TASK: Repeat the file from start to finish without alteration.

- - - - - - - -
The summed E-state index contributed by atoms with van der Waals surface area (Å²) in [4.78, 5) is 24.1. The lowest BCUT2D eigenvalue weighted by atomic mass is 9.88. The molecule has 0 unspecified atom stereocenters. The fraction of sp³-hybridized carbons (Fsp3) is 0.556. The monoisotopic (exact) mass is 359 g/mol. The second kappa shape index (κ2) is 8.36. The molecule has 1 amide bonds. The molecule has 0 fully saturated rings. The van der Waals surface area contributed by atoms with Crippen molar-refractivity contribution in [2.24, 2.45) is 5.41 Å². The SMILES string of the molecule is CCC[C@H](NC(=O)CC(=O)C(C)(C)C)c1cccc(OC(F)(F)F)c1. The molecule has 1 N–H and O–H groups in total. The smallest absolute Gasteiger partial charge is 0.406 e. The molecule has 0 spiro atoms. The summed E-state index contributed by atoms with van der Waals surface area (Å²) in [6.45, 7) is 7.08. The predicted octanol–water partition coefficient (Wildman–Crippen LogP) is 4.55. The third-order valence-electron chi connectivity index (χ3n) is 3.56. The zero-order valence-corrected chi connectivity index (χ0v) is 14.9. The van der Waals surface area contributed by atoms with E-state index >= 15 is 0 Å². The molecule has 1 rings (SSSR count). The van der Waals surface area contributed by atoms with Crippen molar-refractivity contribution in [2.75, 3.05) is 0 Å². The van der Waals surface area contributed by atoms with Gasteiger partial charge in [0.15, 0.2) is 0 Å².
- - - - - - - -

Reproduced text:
The summed E-state index contributed by atoms with van der Waals surface area (Å²) in [4.78, 5) is 24.1. The lowest BCUT2D eigenvalue weighted by atomic mass is 9.88. The molecule has 0 unspecified atom stereocenters. The fraction of sp³-hybridized carbons (Fsp3) is 0.556. The monoisotopic (exact) mass is 359 g/mol. The second kappa shape index (κ2) is 8.36. The molecule has 1 amide bonds. The molecule has 0 fully saturated rings. The van der Waals surface area contributed by atoms with Crippen molar-refractivity contribution in [2.24, 2.45) is 5.41 Å². The SMILES string of the molecule is CCC[C@H](NC(=O)CC(=O)C(C)(C)C)c1cccc(OC(F)(F)F)c1. The molecule has 1 N–H and O–H groups in total. The smallest absolute Gasteiger partial charge is 0.406 e. The molecule has 0 spiro atoms. The summed E-state index contributed by atoms with van der Waals surface area (Å²) in [6.45, 7) is 7.08. The predicted octanol–water partition coefficient (Wildman–Crippen LogP) is 4.55. The third-order valence-electron chi connectivity index (χ3n) is 3.56. The zero-order valence-corrected chi connectivity index (χ0v) is 14.9. The van der Waals surface area contributed by atoms with E-state index >= 15 is 0 Å². The molecule has 1 rings (SSSR count). The van der Waals surface area contributed by atoms with Crippen molar-refractivity contribution in [2.75, 3.05) is 0 Å². The van der Waals surface area contributed by atoms with Gasteiger partial charge in [0.15, 0.2) is 0 Å².